IMO, this is fantasy that’s a happy medium between the grimness of Howard / ponderousness of Tolkien and the silliness of Vance, pulpy but actually creative. It’s not hard to to see the influence Leiber had on more modern writers in the genre, from Terry Pratchett to David Eddings to China Mieville (particularly the weird romance) to Neil Gaiman himself. Audiobook narrator Jonathan Davis does a fine job as usual, his calm, arch style a great fit for Leiber’s writing (though his scene switches are a little abrupt).
If you're looking for entertaining, competently-written escapist fantasy, you could do worse than the Warded Man. As might be expected in a book where bestial demons rise out of the ground every night to terrorize human beings protected by fragile magic wards, there's not a whole lot of subtlety to either the characters or the writing, but I found the story engrossing nonetheless. Brett confidently draws the reader into the fine details of his three protagonists' lives, gradually adding twists and internal conflicts as they grow from childhood, and I found myself staying awake "just one more chapter". The world reminded me a bit of Stephen King's The Wizard and the Glass, with its part medieval, part Wild West, and part post-apocalypse setting, though the mix here leans more towards the former.
Yeah, the book has its flaws. The prose can be adverb-heavy, the side characters are a little exaggerated, and the demons themselves have all the personality of monsters from the computer game DOOM. (On a side note, some readers have also complained about the rape scenes, but I didn't find the author's choice to include them objectionable -- I thought they fit in with the harshness of the novel's world.)
But, overall, I found The Warded Man an enjoyable read and got sucked into the book's world. I liked the conflicted central characters and the portrayal of human society in uneasy coexistence with an ever-present (if mindless) supernatural threat. Usually, I don't mention the audiobook experience, but, in this case, the narrator, whose voice was perfect for this kind of tale, probably added something. Give it a shot. I immediately downloaded the sequel upon finishing.
I'm not blind drunk, I'm just blind.
I read the Elenium and Tamuli serieses back in 1996 when I was sixteen. I'd just finished reading the Belgariad and Malloreon novels earlier that spring, so I was slightly disappointed that the Elenium and its sequel series took a different turn. But the humor found in what has become one of if not my absolute favorite fantasy serieses continues in the Elenium universe. The Elenium tells the story of Sir Sparhawk, a member of an order of knights known as the Pandions, soldiers of the church of the Elene God, a deity similar in many ways to the Christian god. His worshippers often behave in similar ways as well, right down to the inflexibility and intolerance of other religions that some Christian fundamentalists display. The Pandion Knights, however, as well as the three other Militant Orders of the Church, are exempt from certain restrictions of Church law, such as the prohibition against the practice of magic.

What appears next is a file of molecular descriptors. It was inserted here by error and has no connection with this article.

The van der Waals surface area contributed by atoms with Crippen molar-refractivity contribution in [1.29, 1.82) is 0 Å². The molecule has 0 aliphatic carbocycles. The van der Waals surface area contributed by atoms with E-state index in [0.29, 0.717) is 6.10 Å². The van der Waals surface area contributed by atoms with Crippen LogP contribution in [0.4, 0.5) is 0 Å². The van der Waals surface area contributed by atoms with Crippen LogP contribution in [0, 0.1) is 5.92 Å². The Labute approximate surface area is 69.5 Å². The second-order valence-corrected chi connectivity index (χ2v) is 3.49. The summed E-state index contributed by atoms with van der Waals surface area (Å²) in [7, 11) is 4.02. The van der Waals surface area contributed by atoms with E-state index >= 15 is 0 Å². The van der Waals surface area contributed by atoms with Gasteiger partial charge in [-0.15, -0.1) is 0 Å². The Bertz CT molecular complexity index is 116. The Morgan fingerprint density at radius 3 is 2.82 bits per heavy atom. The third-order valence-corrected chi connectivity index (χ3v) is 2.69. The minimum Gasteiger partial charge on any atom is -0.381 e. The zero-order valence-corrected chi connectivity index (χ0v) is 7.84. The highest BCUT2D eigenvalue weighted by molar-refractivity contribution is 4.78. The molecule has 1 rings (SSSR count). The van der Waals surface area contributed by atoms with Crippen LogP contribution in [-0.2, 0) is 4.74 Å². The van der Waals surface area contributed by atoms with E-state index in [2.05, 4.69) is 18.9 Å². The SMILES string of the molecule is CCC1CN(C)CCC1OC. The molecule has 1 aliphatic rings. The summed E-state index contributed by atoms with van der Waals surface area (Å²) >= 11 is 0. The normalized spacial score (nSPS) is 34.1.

Sparhawk, having just returned from a ten-year exile from Elenia, comes home to a much-changed kingdom. King Aldreas is dead, seemingly killed by the Falling Sickness, and his daughter, the strong-willed Queen Ehlana, is suffering from a fatal disease and being sustained by powerful Styric magic while the search for a cure is undertaken. But now the kingdom is being run by the corrupt Primate Annias, who seeks dominion of the Elene church. It soon becomes apparent, however, that something far more sinister than ordinary politics is at work.
Greg Abby's narration is very well-done, although I did notice that he tended to mispronounce some fairly common words such as Impudent or Hexagonal. His voice, however, reminds me of a combination of those of actors Neil Dickson and Lex Lang. In short, very well-done aside from the quirky pronunciations. He does manage to give life to the many characters in the story. When humor is called for he manages to pull it off quite nicely. In short I'm glad I bought the series.